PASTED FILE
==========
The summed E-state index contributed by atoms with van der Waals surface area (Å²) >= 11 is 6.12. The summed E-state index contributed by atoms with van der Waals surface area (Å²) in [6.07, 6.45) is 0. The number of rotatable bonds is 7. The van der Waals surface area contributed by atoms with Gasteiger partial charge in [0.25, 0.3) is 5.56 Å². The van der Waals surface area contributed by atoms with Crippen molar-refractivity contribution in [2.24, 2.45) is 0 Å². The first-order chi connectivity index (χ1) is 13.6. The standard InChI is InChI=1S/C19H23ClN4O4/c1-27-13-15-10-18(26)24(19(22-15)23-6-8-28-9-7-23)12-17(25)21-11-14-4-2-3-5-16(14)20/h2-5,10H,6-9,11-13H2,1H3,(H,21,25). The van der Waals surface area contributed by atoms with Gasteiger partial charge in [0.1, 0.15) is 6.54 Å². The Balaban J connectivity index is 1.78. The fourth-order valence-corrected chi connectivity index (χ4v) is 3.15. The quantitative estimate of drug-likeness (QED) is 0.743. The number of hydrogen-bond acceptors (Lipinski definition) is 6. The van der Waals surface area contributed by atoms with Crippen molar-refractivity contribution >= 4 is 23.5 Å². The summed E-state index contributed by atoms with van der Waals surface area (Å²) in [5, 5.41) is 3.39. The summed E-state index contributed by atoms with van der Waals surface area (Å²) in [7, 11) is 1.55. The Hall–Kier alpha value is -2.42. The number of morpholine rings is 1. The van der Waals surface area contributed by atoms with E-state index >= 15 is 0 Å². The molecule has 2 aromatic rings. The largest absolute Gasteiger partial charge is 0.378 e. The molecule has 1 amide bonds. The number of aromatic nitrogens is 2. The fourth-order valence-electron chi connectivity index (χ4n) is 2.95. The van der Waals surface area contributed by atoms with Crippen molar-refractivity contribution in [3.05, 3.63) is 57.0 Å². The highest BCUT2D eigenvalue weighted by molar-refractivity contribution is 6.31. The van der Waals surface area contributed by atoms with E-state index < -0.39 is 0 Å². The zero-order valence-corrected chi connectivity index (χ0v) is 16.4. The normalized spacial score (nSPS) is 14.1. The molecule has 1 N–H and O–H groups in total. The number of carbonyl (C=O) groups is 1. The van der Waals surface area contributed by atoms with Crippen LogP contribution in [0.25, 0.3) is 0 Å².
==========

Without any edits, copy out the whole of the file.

The summed E-state index contributed by atoms with van der Waals surface area (Å²) >= 11 is 6.12. The summed E-state index contributed by atoms with van der Waals surface area (Å²) in [6.07, 6.45) is 0. The number of rotatable bonds is 7. The van der Waals surface area contributed by atoms with Gasteiger partial charge in [0.25, 0.3) is 5.56 Å². The van der Waals surface area contributed by atoms with Crippen molar-refractivity contribution in [2.24, 2.45) is 0 Å². The first-order chi connectivity index (χ1) is 13.6. The standard InChI is InChI=1S/C19H23ClN4O4/c1-27-13-15-10-18(26)24(19(22-15)23-6-8-28-9-7-23)12-17(25)21-11-14-4-2-3-5-16(14)20/h2-5,10H,6-9,11-13H2,1H3,(H,21,25). The van der Waals surface area contributed by atoms with Gasteiger partial charge in [0.1, 0.15) is 6.54 Å². The Balaban J connectivity index is 1.78. The fourth-order valence-corrected chi connectivity index (χ4v) is 3.15. The quantitative estimate of drug-likeness (QED) is 0.743. The number of hydrogen-bond acceptors (Lipinski definition) is 6. The van der Waals surface area contributed by atoms with Crippen molar-refractivity contribution >= 4 is 23.5 Å². The summed E-state index contributed by atoms with van der Waals surface area (Å²) in [5, 5.41) is 3.39. The summed E-state index contributed by atoms with van der Waals surface area (Å²) in [7, 11) is 1.55. The Hall–Kier alpha value is -2.42. The number of morpholine rings is 1. The van der Waals surface area contributed by atoms with E-state index >= 15 is 0 Å². The molecule has 2 aromatic rings. The largest absolute Gasteiger partial charge is 0.378 e. The molecule has 1 amide bonds. The number of aromatic nitrogens is 2. The fourth-order valence-electron chi connectivity index (χ4n) is 2.95. The van der Waals surface area contributed by atoms with Crippen molar-refractivity contribution in [3.05, 3.63) is 57.0 Å². The highest BCUT2D eigenvalue weighted by molar-refractivity contribution is 6.31. The van der Waals surface area contributed by atoms with E-state index < -0.39 is 0 Å². The zero-order valence-corrected chi connectivity index (χ0v) is 16.4. The normalized spacial score (nSPS) is 14.1. The molecule has 1 N–H and O–H groups in total. The number of carbonyl (C=O) groups is 1. The van der Waals surface area contributed by atoms with Crippen LogP contribution in [0.25, 0.3) is 0 Å².